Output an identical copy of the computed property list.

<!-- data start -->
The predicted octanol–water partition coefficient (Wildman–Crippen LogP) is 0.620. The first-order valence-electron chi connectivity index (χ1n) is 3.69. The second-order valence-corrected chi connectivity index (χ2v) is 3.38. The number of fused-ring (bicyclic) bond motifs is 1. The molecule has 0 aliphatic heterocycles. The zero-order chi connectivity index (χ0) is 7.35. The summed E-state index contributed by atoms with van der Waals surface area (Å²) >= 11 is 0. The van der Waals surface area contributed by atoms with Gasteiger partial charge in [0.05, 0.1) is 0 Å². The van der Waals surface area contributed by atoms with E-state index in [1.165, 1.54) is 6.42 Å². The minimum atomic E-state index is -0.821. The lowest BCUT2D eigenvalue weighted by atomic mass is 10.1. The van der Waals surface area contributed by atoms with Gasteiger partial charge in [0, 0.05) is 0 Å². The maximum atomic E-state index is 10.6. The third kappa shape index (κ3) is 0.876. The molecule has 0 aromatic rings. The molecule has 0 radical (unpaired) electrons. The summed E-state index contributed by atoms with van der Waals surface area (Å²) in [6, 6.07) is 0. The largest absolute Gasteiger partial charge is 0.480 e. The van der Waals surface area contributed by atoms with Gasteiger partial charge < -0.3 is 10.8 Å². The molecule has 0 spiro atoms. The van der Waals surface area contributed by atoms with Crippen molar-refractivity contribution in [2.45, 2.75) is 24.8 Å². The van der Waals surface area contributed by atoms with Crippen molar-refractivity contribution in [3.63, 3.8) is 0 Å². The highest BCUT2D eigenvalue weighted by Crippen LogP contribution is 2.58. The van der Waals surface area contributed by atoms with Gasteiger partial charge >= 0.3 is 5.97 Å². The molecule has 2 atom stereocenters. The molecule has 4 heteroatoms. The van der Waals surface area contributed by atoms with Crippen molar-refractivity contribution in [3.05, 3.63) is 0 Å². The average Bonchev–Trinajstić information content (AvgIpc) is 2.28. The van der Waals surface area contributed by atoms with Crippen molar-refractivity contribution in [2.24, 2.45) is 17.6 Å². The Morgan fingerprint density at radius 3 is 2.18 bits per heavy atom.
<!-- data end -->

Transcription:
The predicted octanol–water partition coefficient (Wildman–Crippen LogP) is 0.620. The first-order valence-electron chi connectivity index (χ1n) is 3.69. The second-order valence-corrected chi connectivity index (χ2v) is 3.38. The number of fused-ring (bicyclic) bond motifs is 1. The molecule has 0 aliphatic heterocycles. The zero-order chi connectivity index (χ0) is 7.35. The summed E-state index contributed by atoms with van der Waals surface area (Å²) >= 11 is 0. The van der Waals surface area contributed by atoms with Gasteiger partial charge in [0.05, 0.1) is 0 Å². The van der Waals surface area contributed by atoms with E-state index in [1.165, 1.54) is 6.42 Å². The minimum atomic E-state index is -0.821. The lowest BCUT2D eigenvalue weighted by atomic mass is 10.1. The van der Waals surface area contributed by atoms with Gasteiger partial charge in [0, 0.05) is 0 Å². The maximum atomic E-state index is 10.6. The third kappa shape index (κ3) is 0.876. The molecule has 0 aromatic rings. The molecule has 0 radical (unpaired) electrons. The summed E-state index contributed by atoms with van der Waals surface area (Å²) in [6, 6.07) is 0. The largest absolute Gasteiger partial charge is 0.480 e. The van der Waals surface area contributed by atoms with Gasteiger partial charge < -0.3 is 10.8 Å². The molecule has 0 spiro atoms. The van der Waals surface area contributed by atoms with Crippen molar-refractivity contribution in [2.45, 2.75) is 24.8 Å². The van der Waals surface area contributed by atoms with Crippen molar-refractivity contribution in [3.63, 3.8) is 0 Å². The highest BCUT2D eigenvalue weighted by Crippen LogP contribution is 2.58. The van der Waals surface area contributed by atoms with Gasteiger partial charge >= 0.3 is 5.97 Å². The molecule has 2 atom stereocenters. The molecule has 4 heteroatoms. The van der Waals surface area contributed by atoms with Crippen molar-refractivity contribution in [3.05, 3.63) is 0 Å². The average Bonchev–Trinajstić information content (AvgIpc) is 2.28. The van der Waals surface area contributed by atoms with Crippen molar-refractivity contribution in [2.24, 2.45) is 17.6 Å². The Morgan fingerprint density at radius 3 is 2.18 bits per heavy atom.